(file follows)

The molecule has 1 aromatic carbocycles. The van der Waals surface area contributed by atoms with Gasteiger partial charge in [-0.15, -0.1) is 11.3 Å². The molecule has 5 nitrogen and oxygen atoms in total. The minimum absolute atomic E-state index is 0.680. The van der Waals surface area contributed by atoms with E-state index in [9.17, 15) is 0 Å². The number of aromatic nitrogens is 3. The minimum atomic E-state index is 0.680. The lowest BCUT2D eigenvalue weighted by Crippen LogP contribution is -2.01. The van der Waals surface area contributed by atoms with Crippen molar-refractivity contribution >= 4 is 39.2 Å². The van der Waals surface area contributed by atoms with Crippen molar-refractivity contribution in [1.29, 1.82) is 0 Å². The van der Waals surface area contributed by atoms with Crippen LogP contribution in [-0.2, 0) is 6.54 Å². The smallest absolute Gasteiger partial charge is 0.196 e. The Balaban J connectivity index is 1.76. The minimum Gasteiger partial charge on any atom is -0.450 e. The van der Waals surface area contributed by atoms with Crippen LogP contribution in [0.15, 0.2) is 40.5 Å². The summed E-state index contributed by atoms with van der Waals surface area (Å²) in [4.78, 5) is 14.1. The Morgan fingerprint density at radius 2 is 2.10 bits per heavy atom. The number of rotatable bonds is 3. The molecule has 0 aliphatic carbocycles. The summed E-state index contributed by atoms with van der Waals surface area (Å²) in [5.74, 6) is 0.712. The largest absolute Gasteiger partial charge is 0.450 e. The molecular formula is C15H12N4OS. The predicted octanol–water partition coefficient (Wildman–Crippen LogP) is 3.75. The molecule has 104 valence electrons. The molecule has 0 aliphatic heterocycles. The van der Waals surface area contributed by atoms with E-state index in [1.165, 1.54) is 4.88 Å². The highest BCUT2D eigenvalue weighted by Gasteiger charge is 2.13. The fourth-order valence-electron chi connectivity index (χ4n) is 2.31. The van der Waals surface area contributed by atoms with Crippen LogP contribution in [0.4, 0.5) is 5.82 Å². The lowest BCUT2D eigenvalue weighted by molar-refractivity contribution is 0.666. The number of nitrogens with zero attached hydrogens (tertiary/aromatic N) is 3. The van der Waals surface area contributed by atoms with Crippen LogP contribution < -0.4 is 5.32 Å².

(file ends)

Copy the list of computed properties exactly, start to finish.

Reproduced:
The molecule has 1 aromatic carbocycles. The van der Waals surface area contributed by atoms with Gasteiger partial charge in [-0.15, -0.1) is 11.3 Å². The molecule has 5 nitrogen and oxygen atoms in total. The minimum absolute atomic E-state index is 0.680. The van der Waals surface area contributed by atoms with E-state index in [9.17, 15) is 0 Å². The number of aromatic nitrogens is 3. The minimum atomic E-state index is 0.680. The lowest BCUT2D eigenvalue weighted by Crippen LogP contribution is -2.01. The van der Waals surface area contributed by atoms with Crippen molar-refractivity contribution >= 4 is 39.2 Å². The van der Waals surface area contributed by atoms with Crippen molar-refractivity contribution in [1.29, 1.82) is 0 Å². The van der Waals surface area contributed by atoms with Crippen LogP contribution in [-0.2, 0) is 6.54 Å². The smallest absolute Gasteiger partial charge is 0.196 e. The Balaban J connectivity index is 1.76. The minimum Gasteiger partial charge on any atom is -0.450 e. The van der Waals surface area contributed by atoms with Crippen LogP contribution in [0.15, 0.2) is 40.5 Å². The summed E-state index contributed by atoms with van der Waals surface area (Å²) in [4.78, 5) is 14.1. The Morgan fingerprint density at radius 2 is 2.10 bits per heavy atom. The number of rotatable bonds is 3. The molecule has 0 aliphatic carbocycles. The summed E-state index contributed by atoms with van der Waals surface area (Å²) in [5.74, 6) is 0.712. The largest absolute Gasteiger partial charge is 0.450 e. The molecular formula is C15H12N4OS. The predicted octanol–water partition coefficient (Wildman–Crippen LogP) is 3.75. The molecule has 104 valence electrons. The molecule has 0 aliphatic heterocycles. The van der Waals surface area contributed by atoms with E-state index in [1.165, 1.54) is 4.88 Å². The highest BCUT2D eigenvalue weighted by Gasteiger charge is 2.13. The fourth-order valence-electron chi connectivity index (χ4n) is 2.31. The van der Waals surface area contributed by atoms with Crippen LogP contribution in [0.4, 0.5) is 5.82 Å². The lowest BCUT2D eigenvalue weighted by molar-refractivity contribution is 0.666. The number of nitrogens with zero attached hydrogens (tertiary/aromatic N) is 3. The van der Waals surface area contributed by atoms with Crippen LogP contribution < -0.4 is 5.32 Å².